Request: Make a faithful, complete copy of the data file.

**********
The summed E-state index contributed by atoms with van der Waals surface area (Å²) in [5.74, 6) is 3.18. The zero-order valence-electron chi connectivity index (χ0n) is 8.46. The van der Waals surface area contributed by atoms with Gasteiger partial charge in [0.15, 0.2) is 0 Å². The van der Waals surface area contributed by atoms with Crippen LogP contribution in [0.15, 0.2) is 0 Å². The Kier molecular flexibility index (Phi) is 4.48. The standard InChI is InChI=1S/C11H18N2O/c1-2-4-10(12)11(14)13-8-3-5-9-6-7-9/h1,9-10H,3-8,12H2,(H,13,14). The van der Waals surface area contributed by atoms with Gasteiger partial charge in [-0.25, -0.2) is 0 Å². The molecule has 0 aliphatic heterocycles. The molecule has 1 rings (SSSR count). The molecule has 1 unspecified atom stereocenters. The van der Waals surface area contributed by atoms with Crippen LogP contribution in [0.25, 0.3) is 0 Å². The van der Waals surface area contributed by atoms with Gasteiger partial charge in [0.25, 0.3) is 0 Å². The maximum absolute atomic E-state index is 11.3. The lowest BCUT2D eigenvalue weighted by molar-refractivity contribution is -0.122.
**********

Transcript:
The summed E-state index contributed by atoms with van der Waals surface area (Å²) in [5.74, 6) is 3.18. The zero-order valence-electron chi connectivity index (χ0n) is 8.46. The van der Waals surface area contributed by atoms with Gasteiger partial charge in [0.15, 0.2) is 0 Å². The van der Waals surface area contributed by atoms with Crippen LogP contribution in [0.15, 0.2) is 0 Å². The Kier molecular flexibility index (Phi) is 4.48. The standard InChI is InChI=1S/C11H18N2O/c1-2-4-10(12)11(14)13-8-3-5-9-6-7-9/h1,9-10H,3-8,12H2,(H,13,14). The van der Waals surface area contributed by atoms with Gasteiger partial charge in [-0.25, -0.2) is 0 Å². The molecule has 0 aliphatic heterocycles. The molecule has 1 rings (SSSR count). The molecule has 1 unspecified atom stereocenters. The van der Waals surface area contributed by atoms with Crippen LogP contribution in [0.25, 0.3) is 0 Å². The van der Waals surface area contributed by atoms with Gasteiger partial charge in [0.25, 0.3) is 0 Å². The maximum absolute atomic E-state index is 11.3. The lowest BCUT2D eigenvalue weighted by molar-refractivity contribution is -0.122.